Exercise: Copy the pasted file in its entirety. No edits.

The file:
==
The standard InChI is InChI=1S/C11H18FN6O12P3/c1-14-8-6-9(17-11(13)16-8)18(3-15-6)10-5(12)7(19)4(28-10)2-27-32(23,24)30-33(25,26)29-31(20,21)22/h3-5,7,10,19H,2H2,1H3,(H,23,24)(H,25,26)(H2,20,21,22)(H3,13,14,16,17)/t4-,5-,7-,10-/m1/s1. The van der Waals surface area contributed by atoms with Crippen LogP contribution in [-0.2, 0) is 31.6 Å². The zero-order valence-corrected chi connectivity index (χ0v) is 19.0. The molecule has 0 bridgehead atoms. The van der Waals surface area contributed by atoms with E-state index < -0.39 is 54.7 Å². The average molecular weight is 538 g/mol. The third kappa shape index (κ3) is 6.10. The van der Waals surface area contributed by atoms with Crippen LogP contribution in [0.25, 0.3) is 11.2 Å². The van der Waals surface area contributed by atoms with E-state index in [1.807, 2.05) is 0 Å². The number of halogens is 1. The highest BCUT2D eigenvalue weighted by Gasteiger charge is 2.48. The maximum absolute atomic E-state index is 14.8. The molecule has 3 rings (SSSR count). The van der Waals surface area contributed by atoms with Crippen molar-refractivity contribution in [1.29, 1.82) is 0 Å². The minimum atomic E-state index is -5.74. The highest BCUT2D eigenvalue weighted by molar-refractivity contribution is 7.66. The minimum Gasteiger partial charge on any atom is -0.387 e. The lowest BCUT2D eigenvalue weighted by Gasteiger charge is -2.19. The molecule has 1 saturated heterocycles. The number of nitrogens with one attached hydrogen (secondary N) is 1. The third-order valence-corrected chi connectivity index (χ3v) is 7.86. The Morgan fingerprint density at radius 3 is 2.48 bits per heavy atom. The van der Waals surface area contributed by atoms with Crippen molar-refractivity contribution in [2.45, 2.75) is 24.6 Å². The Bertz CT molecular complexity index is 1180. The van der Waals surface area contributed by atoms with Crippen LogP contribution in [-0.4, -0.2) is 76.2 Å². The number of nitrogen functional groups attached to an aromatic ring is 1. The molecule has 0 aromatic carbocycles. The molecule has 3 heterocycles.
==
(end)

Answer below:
The standard InChI is InChI=1S/C11H18FN6O12P3/c1-14-8-6-9(17-11(13)16-8)18(3-15-6)10-5(12)7(19)4(28-10)2-27-32(23,24)30-33(25,26)29-31(20,21)22/h3-5,7,10,19H,2H2,1H3,(H,23,24)(H,25,26)(H2,20,21,22)(H3,13,14,16,17)/t4-,5-,7-,10-/m1/s1. The van der Waals surface area contributed by atoms with Crippen LogP contribution in [-0.2, 0) is 31.6 Å². The zero-order valence-corrected chi connectivity index (χ0v) is 19.0. The molecule has 0 bridgehead atoms. The van der Waals surface area contributed by atoms with E-state index < -0.39 is 54.7 Å². The average molecular weight is 538 g/mol. The third kappa shape index (κ3) is 6.10. The van der Waals surface area contributed by atoms with Crippen LogP contribution in [0.25, 0.3) is 11.2 Å². The van der Waals surface area contributed by atoms with E-state index in [1.807, 2.05) is 0 Å². The number of halogens is 1. The highest BCUT2D eigenvalue weighted by Gasteiger charge is 2.48. The maximum absolute atomic E-state index is 14.8. The molecule has 3 rings (SSSR count). The van der Waals surface area contributed by atoms with Crippen molar-refractivity contribution in [1.29, 1.82) is 0 Å². The minimum atomic E-state index is -5.74. The highest BCUT2D eigenvalue weighted by molar-refractivity contribution is 7.66. The minimum Gasteiger partial charge on any atom is -0.387 e. The lowest BCUT2D eigenvalue weighted by Gasteiger charge is -2.19. The molecule has 1 saturated heterocycles. The number of nitrogens with one attached hydrogen (secondary N) is 1. The third-order valence-corrected chi connectivity index (χ3v) is 7.86. The Morgan fingerprint density at radius 3 is 2.48 bits per heavy atom. The van der Waals surface area contributed by atoms with Crippen molar-refractivity contribution in [2.45, 2.75) is 24.6 Å². The Bertz CT molecular complexity index is 1180. The van der Waals surface area contributed by atoms with Crippen LogP contribution in [-0.4, -0.2) is 76.2 Å². The number of nitrogen functional groups attached to an aromatic ring is 1. The molecule has 0 aromatic carbocycles. The molecule has 3 heterocycles.